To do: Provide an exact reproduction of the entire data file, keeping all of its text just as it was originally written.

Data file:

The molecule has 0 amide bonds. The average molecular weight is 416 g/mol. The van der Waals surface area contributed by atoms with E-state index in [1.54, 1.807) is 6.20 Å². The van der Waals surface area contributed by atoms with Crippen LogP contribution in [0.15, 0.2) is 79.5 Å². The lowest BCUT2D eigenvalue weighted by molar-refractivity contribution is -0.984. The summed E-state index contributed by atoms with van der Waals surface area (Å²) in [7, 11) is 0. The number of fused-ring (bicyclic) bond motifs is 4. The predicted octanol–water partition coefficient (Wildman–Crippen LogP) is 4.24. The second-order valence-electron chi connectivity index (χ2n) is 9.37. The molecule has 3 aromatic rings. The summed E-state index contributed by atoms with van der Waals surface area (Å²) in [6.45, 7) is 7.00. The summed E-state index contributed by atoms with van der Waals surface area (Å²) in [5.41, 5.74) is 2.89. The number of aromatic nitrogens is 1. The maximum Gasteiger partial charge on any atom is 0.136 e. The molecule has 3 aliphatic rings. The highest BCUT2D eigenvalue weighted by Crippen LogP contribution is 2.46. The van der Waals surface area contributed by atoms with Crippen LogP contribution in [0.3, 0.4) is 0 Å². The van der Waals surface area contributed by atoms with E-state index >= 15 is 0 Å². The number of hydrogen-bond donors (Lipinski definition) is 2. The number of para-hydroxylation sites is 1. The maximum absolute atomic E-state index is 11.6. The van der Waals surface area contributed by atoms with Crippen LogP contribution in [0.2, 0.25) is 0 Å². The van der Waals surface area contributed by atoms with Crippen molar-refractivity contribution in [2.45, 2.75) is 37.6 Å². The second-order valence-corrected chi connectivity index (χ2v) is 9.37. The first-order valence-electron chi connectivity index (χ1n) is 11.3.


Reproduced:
The molecule has 0 amide bonds. The average molecular weight is 416 g/mol. The van der Waals surface area contributed by atoms with E-state index in [1.54, 1.807) is 6.20 Å². The van der Waals surface area contributed by atoms with Crippen LogP contribution in [0.15, 0.2) is 79.5 Å². The lowest BCUT2D eigenvalue weighted by molar-refractivity contribution is -0.984. The summed E-state index contributed by atoms with van der Waals surface area (Å²) in [7, 11) is 0. The number of fused-ring (bicyclic) bond motifs is 4. The predicted octanol–water partition coefficient (Wildman–Crippen LogP) is 4.24. The second-order valence-electron chi connectivity index (χ2n) is 9.37. The molecule has 3 aromatic rings. The summed E-state index contributed by atoms with van der Waals surface area (Å²) in [6.45, 7) is 7.00. The summed E-state index contributed by atoms with van der Waals surface area (Å²) in [5.41, 5.74) is 2.89. The number of aromatic nitrogens is 1. The maximum Gasteiger partial charge on any atom is 0.136 e. The molecule has 3 aliphatic rings. The highest BCUT2D eigenvalue weighted by Crippen LogP contribution is 2.46. The van der Waals surface area contributed by atoms with Crippen LogP contribution in [0.3, 0.4) is 0 Å². The van der Waals surface area contributed by atoms with E-state index >= 15 is 0 Å². The number of hydrogen-bond donors (Lipinski definition) is 2. The number of para-hydroxylation sites is 1. The maximum absolute atomic E-state index is 11.6. The van der Waals surface area contributed by atoms with Crippen LogP contribution in [0.2, 0.25) is 0 Å². The van der Waals surface area contributed by atoms with Crippen molar-refractivity contribution in [2.45, 2.75) is 37.6 Å². The second-order valence-corrected chi connectivity index (χ2v) is 9.37. The first-order valence-electron chi connectivity index (χ1n) is 11.3.